That would mean your Facebook ads are performing above average for your industry.
It is important to note the distinction between click-through-rate and cost-per-click.
Although you want to see a HIGH click-through-rate, you want to see a LOW cost-per-click.
Here is WordStream’s industry benchmark infographic for cost-per-click:
So, in this case, if you are in the consumer services industry, a cost-per-click of UNDER $3.08 would be fantastic!
These numbers give you an idea of how Facebook ads perform in various industries as well as what you can expect from your ads.
They provide valuable context.
A consumer services company shouldn’t complain about a cost-per-click of $2 but a retail company should absolutely look at bringing that cost down!
Now, let’s turn the page to Google ads and analytics for a bit.
Google AdWords Analytics to Track
We have included a discussion of Google ads and analytics in this article because they are a part of an integrated digital advertising strategy and they are very similar to Facebook analytics.
Similar to Facebook ads, with Google ads you’ll want to be tracking link clicks and cost, although there are other analytics like reach and impressions that provide context.
For Google ads, you’ll want to track exactly the same two analytics, click-through-rate (CTR) and cost-per-click (CPC)!
And in the same way, as they do for Facebook, WordStream publishes industry benchmarks for Google too.
Here are the Google industry benchmarks for click-through-rate:
And here are the Google industry benchmarks for cost-per-click:
Just like with Facebook analytics, you want to see a HIGH click-through-rate and a LOW cost-per-click for your industry with Google.
Something a little bit different that you’ll notice here is the distinction between the analytics for Google “search” advertising and advertising through the “Google display network” (see the blue and green bars in the left column).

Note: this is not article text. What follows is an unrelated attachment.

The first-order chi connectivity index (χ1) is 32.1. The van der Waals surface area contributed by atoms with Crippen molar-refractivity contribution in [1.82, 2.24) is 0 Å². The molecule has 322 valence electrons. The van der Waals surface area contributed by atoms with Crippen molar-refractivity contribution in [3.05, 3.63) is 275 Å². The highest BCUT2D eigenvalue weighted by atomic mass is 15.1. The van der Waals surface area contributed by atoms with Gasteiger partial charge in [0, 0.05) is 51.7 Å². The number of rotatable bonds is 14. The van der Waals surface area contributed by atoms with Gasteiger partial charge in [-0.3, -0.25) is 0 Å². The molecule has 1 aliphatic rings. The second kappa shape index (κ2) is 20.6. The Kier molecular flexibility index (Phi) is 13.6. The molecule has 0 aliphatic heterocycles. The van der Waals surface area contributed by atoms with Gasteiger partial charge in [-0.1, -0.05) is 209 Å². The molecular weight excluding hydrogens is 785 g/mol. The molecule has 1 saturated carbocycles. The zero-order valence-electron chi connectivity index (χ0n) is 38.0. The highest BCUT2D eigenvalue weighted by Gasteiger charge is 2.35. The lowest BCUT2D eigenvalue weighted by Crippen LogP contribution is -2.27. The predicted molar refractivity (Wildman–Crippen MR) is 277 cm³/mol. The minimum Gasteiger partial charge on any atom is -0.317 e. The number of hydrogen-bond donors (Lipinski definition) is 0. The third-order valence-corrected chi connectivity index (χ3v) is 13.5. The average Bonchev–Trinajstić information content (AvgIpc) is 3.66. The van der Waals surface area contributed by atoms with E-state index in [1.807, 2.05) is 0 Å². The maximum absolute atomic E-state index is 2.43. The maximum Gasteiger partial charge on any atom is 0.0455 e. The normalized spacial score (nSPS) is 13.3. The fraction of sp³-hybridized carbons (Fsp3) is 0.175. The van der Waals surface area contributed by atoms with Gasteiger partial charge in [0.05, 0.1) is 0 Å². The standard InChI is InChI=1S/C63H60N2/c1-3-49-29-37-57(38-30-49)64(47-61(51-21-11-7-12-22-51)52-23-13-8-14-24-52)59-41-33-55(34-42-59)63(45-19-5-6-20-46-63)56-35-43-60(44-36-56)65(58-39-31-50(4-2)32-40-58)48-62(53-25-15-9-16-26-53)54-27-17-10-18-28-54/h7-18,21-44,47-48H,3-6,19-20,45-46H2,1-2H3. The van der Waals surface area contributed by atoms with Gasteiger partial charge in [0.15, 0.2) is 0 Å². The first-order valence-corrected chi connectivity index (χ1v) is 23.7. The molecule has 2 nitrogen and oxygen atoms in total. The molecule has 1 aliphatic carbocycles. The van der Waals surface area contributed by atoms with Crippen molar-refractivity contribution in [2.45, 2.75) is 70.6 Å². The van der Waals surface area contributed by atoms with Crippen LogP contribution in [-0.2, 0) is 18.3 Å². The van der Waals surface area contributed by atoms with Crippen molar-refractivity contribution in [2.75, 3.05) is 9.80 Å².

Your analytics will look a little different depending on which kind of Google advertising you’re using, so pay attention!
In conclusion, click-through-rate and cost-per-click are the analytics you should track for both Facebook and Google ads, although reach and impressions can show you how many people are looking at your ads and how many times they see them.
Click-through-rate and cost-per-click are analytics that combine some of the most important information to create the most comprehensive picture of what is going on with your ads.
If your Google or Facebook analytics are above industry standards, congratulations!
You’re right on track.
If they are not, you may want to consider testing alternative images or copy until the numbers are where they should be.
We would love to chat with you about how your Facebook or Google ads are performing as well as offer some recommendations for how to make them even more successful.
Our team of Facebook and Google certified specialists have been running, A/B testing, and tracking analytics on ads for years!
You can schedule a free consultation with President Adrienne Wilkerson or VP of Marketing Jennifer Christensen using their automated scheduler, available here.
We look forward to hearing from you!
Best of luck as you continue learning how to track the analytics on your Facebook or Google ads!